Smoke stretched from California’s Pacific Coast to Nebraska—a distance of nearly 2,000 km (1,243 mi)—in late July 2022. The Moderate Resolution Imaging Spectroradiometer (MODIS) on board NASA’s Terra satellite acquired this true-color image showing fire and smoke on July 23.
Each red “hot spot” marks a location where the thermal bands on the MODIS instrument detected high temperatures. When combined with typical smoke, as in this image, such hot spots are diagnostic for actively burning fire. Large fires are visible in Northern California, near the Oregon border as well as Idaho and Montana.
Long periods of high temperatures, low humidity, and gusty winds, along with acres of trees killed by pine beetles and long-standing drought has left some areas of the Western United States at high risk for wildfire. According to InciWeb Incident Information System, on August 1 there were 6 large active fires in New Mexico, 16 in Arizona, 4 in Utah, 3 in Colorado (two of these are prescribed burns), 2 in Wyoming, 4 in Nevada, 7 in Idaho, 5 in Montana, 1 in Washington, and 5 in California. CALFIRE identified an additional four fires in California. InciWeb does not report fires managed only by CALFIRE. It is important to note that the reported fires are only large or notable fires, and there are other smaller blazes in several locations.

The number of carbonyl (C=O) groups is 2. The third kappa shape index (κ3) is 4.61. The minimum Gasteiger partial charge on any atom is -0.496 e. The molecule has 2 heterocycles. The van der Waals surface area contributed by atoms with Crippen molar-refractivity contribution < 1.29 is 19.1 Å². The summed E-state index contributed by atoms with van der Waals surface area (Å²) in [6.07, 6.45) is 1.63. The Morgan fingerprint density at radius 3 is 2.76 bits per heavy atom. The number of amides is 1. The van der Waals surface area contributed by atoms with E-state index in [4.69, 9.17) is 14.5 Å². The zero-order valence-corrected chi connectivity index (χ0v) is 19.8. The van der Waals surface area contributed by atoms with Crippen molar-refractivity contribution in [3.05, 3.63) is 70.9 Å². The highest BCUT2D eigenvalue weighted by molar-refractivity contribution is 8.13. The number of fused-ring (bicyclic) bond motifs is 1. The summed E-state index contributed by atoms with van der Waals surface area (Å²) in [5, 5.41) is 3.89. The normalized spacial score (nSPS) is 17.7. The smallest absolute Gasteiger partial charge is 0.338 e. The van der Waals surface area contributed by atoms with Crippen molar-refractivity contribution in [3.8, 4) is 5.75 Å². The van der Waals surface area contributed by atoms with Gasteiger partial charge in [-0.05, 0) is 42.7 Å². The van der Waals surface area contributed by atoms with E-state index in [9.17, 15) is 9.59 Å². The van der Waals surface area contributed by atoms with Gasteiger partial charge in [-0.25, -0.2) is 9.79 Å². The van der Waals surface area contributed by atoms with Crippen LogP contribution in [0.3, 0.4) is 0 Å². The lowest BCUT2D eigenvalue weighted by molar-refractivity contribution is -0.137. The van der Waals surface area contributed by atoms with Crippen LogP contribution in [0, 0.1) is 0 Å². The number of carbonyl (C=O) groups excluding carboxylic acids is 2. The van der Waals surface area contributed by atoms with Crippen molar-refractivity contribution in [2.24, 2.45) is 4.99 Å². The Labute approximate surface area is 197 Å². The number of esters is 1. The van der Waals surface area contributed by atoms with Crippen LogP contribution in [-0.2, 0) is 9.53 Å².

The McKinney Fire, sitting near the border with Oregon, is contributing a large amount of smoke to the scene. This wildfire was first reported on the afternoon of July 29, 2022, on the Oak Knoll Ranger District of the Klamath National Forest. Despite a robust and rapid response, the fire quickly exploded in intensity, reaching 55,493 acres burnt by the evening of August 1. The McKinney Fire was cooled a bit on the night of July 31, thanks to rainfall. Unfortunately, the rain was spotty, with heavy rain in some areas to zero precipitation in other areas. Air temperatures had dropped a bit on August 1, and relative humidity was slightly higher, helping to moderate fire behavior. However, a Red Flag watch for extreme fire risk remains in place. The McKinney Fire is zero percent contained as of August 1, with no estimated containment date reported.
A second fire is also burning in Klamath National Forest, close to the McKinney Fire. It was sparked on July 29 by lightning strike and has grown to 1,989 acres as of August 1. It is also zero percent contained.
In its August 1 report on the McKinney and China Fires, the US Forest Service notes, “There have been numerous lightning strikes in the area in the last 48 hours, and at least 12 holdover fires have been detected on the Klamath National Forest, in addition to the ones listed above. They range in size from 1/10 acre to several acres. All are being fully suppressed.”